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SOCIAL    AND    POLITICAL    LIFE           197

not alter a word of it if he were speaking to us to-day.

According to Hanfeitse, the beginning of political wisdom
lies in rejecting all moral platitudes and in shunning all efforts
at moral reforms. I believe the sooner we stop talking about
moral reforms of the people, the sooner shall we be able to give
China a clean government. The fact that so many people per-
sist in talking of moral reforms as a solution for political evils
is a sign of the puerility of their thinking and their inability to
grasp the political problems as political problems. They should
see that we have been talking moral platitudes continuously for
the last two thousand years without improving the country
morally or giving it a cleaner and better government. They
should see that, if moraJizations would do any good, China
should be a paradise of saints and angels to-day. I suspect that
the reason why moral reform talks are so popular, especially
with our officials, is because they know that such talks do
nobody any harm. Probably all our moral uplifters have a bad
conscience. I find that General Chang Tsungch'ang and
others who want to restore Confucianism and uplift others'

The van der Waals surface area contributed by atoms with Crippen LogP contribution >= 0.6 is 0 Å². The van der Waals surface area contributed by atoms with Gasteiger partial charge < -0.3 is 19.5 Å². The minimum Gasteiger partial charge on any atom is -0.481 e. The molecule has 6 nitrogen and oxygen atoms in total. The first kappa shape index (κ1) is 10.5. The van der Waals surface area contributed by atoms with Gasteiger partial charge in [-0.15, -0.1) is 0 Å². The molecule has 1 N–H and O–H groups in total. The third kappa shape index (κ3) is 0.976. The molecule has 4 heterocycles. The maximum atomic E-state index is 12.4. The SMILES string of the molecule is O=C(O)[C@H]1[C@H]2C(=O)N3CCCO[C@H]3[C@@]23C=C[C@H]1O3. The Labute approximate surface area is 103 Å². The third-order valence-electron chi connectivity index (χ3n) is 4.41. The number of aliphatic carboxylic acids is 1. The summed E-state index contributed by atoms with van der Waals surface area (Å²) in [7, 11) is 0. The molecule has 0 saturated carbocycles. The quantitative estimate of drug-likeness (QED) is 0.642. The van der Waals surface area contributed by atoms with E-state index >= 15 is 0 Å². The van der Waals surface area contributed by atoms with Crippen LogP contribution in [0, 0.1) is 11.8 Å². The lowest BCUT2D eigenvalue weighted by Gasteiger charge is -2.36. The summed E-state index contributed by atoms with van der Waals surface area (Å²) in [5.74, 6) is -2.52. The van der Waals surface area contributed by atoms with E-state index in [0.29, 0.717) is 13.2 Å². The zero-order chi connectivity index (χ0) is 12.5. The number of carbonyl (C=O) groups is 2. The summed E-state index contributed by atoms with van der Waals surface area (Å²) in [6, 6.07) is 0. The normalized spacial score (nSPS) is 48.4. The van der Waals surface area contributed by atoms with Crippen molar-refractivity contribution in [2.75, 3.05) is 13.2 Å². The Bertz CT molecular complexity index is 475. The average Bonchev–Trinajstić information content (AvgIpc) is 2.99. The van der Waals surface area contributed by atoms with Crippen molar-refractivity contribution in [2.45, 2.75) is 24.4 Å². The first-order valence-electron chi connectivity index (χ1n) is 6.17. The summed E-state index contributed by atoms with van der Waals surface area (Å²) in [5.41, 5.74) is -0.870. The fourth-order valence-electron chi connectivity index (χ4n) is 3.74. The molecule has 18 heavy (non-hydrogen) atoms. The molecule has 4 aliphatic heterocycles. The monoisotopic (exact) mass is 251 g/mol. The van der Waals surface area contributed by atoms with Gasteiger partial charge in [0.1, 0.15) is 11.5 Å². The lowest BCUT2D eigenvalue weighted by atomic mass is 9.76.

morals generally keep from five to fifteen wives and were
adepts at seducing young girls. We say, "Benevolence is a
good thing,95 and they echo, "True, benevolence is a good
thing," and no harm is done anybody. On the other hand, I do
not hear any of our officials talking about government by
law, because the people would reply, "All right, we will
prosecute you by law and send you to prison." The earlier,
therefore, we stop talking about morality and switch over to the
subject of the strict enforcement of law, the sooner we make it
impossible for these officials to dodge the issue and pretend to
read the Confucian classics in the foreign settlements.

Briefly, we may say, therefore, that there were two opposing
conceptions of government in Hanfeitse's times, as well as in
our own times: the Confucian conception of government by
gentlemen and the legalist conception of government by law
rather than by persons. The Confucian system assumes every
ruler to be a gentleman and proceeds to treat him like a gentle-
man. The legalist system assumes every ruler to be a crook and
proceeds to make provisions in the political system to prevent
him from carrying out his crooked intentions. Obviously the